KiWi PC aims to sell Linux-loaded PCs to senior citizens
What is the most user-friendly operating system in use today: Windows 7 or Mac OS X? Well, it seems that KiWi PC's answer to that question will be a resounding 'none'. Apparently, the American OEM which claims to specialize in selling senior citizen-friendly PCs believes that Ubuntu is the OS users should be looking for if one intends to get aged people started on the digital life the younger generation takes for granted today. To that end, it has even rolled out its own KiWi PC for sale that is aimed squarely at senior citizens.
When it comes to building a PC meant to be used by an ageing senior citizen, it goes without saying that raw performance and power is no longer the top priority. Instead, you'd want such a PC to be as user-friendly as possible, if only just to ensure that you do not receive phone calls late into the wee hours of the day from the user asking for help over simple issues such as how to press the 'Any' key.
Needless to say, the OS used in such PCs play an extremely important part in ensuring that senior citizens feel right at home with their PCs at all times. And while most people will swear by Windows 7 or Mac OS X as the ideal operating system for such users, an American OEM which specializes in making PCs for aged users believes that there exists only one OS which is suitable for senior citizen use. Enter the KiWi PC, a senior citizen-friendly nettop PC which runs of….Linux. Or more specifically, a Linux distribution known as Ubuntu.
According to KiWi PC, the Linux-based PC which is currently being sold under the same name as the OEM which assembled it will be pre-loaded with a customized version of Ubuntu 10.10. The website goes on to claim that the customizations made to the operating system include a certain Me Menu which provides easy access to often-visited websites and programs straight from the desktop. KiWi PC also states that the Me Menu will be completely customizable, and that the font size has been increased to make onscreen text more readable for senior citizens.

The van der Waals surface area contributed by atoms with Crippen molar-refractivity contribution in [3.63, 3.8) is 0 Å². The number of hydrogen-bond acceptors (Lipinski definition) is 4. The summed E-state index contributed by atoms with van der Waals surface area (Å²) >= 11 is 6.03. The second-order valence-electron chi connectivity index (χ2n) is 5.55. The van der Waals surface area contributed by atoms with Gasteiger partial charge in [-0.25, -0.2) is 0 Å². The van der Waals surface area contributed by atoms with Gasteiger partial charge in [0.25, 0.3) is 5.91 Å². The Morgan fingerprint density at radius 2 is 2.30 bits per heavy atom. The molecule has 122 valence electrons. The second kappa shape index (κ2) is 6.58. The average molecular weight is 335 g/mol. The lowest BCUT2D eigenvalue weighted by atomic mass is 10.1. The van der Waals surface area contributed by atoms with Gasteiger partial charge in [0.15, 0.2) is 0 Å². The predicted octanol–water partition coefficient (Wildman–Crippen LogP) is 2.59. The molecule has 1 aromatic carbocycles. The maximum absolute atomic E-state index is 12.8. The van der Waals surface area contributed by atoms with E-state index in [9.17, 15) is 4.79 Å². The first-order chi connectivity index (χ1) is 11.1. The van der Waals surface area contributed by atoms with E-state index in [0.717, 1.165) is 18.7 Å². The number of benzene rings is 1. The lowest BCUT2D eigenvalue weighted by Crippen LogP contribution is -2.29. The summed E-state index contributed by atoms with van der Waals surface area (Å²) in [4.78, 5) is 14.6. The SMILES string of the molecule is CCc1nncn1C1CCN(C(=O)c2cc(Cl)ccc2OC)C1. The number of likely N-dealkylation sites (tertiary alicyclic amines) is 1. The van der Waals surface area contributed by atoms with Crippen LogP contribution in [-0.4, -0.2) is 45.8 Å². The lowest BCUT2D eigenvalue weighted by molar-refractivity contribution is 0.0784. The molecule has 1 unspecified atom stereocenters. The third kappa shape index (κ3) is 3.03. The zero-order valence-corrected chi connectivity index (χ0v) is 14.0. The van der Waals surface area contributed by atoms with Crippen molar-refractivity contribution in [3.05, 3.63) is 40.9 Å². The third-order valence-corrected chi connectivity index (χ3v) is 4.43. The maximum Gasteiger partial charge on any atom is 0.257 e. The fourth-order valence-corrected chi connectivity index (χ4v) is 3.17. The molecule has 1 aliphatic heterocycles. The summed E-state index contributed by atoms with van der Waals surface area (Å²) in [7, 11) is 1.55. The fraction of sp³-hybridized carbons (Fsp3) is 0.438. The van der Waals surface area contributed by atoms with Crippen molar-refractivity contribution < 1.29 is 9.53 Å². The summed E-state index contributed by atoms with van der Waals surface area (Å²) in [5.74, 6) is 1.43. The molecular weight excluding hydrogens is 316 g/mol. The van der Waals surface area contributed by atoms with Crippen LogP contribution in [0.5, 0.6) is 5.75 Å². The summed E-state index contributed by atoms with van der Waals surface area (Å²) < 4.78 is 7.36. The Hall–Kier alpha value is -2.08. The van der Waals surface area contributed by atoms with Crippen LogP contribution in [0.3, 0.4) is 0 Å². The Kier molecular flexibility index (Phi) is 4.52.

On the hardware side, the KiWi PC does not feature impressive specs, although this is understandable if one takes into consideration its nettop nature and the variety of tasks its intended user base might use it for. Powering the nettop is Intel's Atom processor clocked at 1.66GHz and 2GB of DDR3 memory, while the other essentials include a DVD-RW drive, a 250GB hard disk for storage purposes and onboard Intel GMA 3150 graphics. Internet connectivity is achieved via an Ethernet connection which is handled by the motherboard's onboard Realtek controller.
Last but definitely not least, the KiWi PC comes bundled with a 19-inch monitor for complete out-of-the-box functionality, and 24/7 tech support ensures that senior citizens do not have to call up their children every few minutes just to learn how to navigate a Linux desktop.
That being said, the user interface found on the customized Ubuntu 10.10 Linux distribution does not appear to be anything more than a slightly tweaked version of the Unity desktop environment. Which, for those who are unfamiliar with the Ubuntu distribution, is currently an an experimental user interface ported over from the netbook versions of the operating system. While it is debatable as to just how much user-friendlier a PC can get by ditching Windows for a Linux distribution, users will be hard pressed to deny that they can rest easy at night knowing that they will not have to deal with phone calls from parents asking for help in disinfecting their PCs from various Windows-specific malware.
If that sounds like the kind of PC you'd want to set up for your parents, perhaps you'd want to start saving. This is because the KiWi PC is not going to be the cheapest nettop in the market with its retail price of US$499.99.
Source: KiWi PC